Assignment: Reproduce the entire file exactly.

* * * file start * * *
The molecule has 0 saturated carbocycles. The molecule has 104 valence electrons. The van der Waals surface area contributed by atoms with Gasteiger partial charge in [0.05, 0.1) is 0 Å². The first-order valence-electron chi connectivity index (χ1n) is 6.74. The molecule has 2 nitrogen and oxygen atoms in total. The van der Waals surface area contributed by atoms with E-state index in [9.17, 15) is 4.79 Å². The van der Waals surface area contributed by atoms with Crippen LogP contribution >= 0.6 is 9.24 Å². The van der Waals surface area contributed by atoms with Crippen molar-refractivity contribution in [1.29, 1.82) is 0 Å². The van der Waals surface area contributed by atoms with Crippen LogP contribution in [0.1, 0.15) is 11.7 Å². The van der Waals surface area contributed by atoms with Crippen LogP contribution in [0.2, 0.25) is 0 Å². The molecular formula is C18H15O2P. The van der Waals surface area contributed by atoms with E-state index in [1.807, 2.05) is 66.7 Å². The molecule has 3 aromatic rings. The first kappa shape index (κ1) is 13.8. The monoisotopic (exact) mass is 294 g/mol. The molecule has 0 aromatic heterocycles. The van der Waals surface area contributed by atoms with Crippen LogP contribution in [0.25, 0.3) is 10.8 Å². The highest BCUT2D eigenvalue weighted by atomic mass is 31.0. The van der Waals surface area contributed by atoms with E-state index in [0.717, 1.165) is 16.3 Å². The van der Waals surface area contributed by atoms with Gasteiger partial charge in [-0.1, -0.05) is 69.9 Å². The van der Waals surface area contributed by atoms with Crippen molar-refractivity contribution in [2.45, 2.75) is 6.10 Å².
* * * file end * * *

The molecule has 0 saturated carbocycles. The molecule has 104 valence electrons. The van der Waals surface area contributed by atoms with Gasteiger partial charge in [0.05, 0.1) is 0 Å². The first-order valence-electron chi connectivity index (χ1n) is 6.74. The molecule has 2 nitrogen and oxygen atoms in total. The van der Waals surface area contributed by atoms with E-state index in [9.17, 15) is 4.79 Å². The van der Waals surface area contributed by atoms with Crippen LogP contribution >= 0.6 is 9.24 Å². The van der Waals surface area contributed by atoms with Crippen molar-refractivity contribution in [1.29, 1.82) is 0 Å². The van der Waals surface area contributed by atoms with Crippen LogP contribution in [0.1, 0.15) is 11.7 Å². The van der Waals surface area contributed by atoms with Crippen LogP contribution in [0.2, 0.25) is 0 Å². The molecular formula is C18H15O2P. The van der Waals surface area contributed by atoms with E-state index in [1.807, 2.05) is 66.7 Å². The molecule has 3 aromatic rings. The first kappa shape index (κ1) is 13.8. The monoisotopic (exact) mass is 294 g/mol. The molecule has 0 aromatic heterocycles. The van der Waals surface area contributed by atoms with Crippen LogP contribution in [0.25, 0.3) is 10.8 Å². The highest BCUT2D eigenvalue weighted by atomic mass is 31.0. The van der Waals surface area contributed by atoms with E-state index in [0.717, 1.165) is 16.3 Å². The van der Waals surface area contributed by atoms with Gasteiger partial charge in [-0.1, -0.05) is 69.9 Å². The van der Waals surface area contributed by atoms with Crippen molar-refractivity contribution in [2.45, 2.75) is 6.10 Å².